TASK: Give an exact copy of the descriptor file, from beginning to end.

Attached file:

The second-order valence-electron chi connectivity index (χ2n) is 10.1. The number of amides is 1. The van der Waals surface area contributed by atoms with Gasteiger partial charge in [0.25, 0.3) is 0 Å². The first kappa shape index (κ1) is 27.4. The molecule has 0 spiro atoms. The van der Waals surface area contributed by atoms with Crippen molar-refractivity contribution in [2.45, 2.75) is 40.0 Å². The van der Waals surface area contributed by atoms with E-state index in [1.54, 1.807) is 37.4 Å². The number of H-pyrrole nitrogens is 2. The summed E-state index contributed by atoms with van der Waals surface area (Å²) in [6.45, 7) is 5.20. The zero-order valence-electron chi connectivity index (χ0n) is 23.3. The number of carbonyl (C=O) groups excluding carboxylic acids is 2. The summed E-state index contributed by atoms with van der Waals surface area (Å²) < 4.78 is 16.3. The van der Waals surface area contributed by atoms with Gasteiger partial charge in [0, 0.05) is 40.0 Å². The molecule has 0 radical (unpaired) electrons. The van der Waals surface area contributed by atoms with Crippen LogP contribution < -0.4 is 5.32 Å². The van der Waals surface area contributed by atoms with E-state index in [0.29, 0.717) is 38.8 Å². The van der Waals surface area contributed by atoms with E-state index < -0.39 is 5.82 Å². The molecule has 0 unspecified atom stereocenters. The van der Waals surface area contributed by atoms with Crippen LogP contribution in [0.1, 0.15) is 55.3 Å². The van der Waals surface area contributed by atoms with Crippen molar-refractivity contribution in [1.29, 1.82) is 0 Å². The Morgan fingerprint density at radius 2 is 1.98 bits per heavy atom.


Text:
The second-order valence-electron chi connectivity index (χ2n) is 10.1. The number of amides is 1. The van der Waals surface area contributed by atoms with Gasteiger partial charge in [0.25, 0.3) is 0 Å². The first kappa shape index (κ1) is 27.4. The molecule has 0 spiro atoms. The van der Waals surface area contributed by atoms with Crippen molar-refractivity contribution in [2.45, 2.75) is 40.0 Å². The van der Waals surface area contributed by atoms with E-state index in [1.54, 1.807) is 37.4 Å². The number of H-pyrrole nitrogens is 2. The summed E-state index contributed by atoms with van der Waals surface area (Å²) in [6.45, 7) is 5.20. The zero-order valence-electron chi connectivity index (χ0n) is 23.3. The number of carbonyl (C=O) groups excluding carboxylic acids is 2. The summed E-state index contributed by atoms with van der Waals surface area (Å²) < 4.78 is 16.3. The van der Waals surface area contributed by atoms with Gasteiger partial charge in [0, 0.05) is 40.0 Å². The molecule has 0 radical (unpaired) electrons. The van der Waals surface area contributed by atoms with Crippen LogP contribution < -0.4 is 5.32 Å². The van der Waals surface area contributed by atoms with E-state index in [0.29, 0.717) is 38.8 Å². The van der Waals surface area contributed by atoms with E-state index < -0.39 is 5.82 Å². The molecule has 0 unspecified atom stereocenters. The van der Waals surface area contributed by atoms with Crippen LogP contribution in [0.1, 0.15) is 55.3 Å². The van der Waals surface area contributed by atoms with Crippen molar-refractivity contribution in [1.29, 1.82) is 0 Å². The Morgan fingerprint density at radius 2 is 1.98 bits per heavy atom.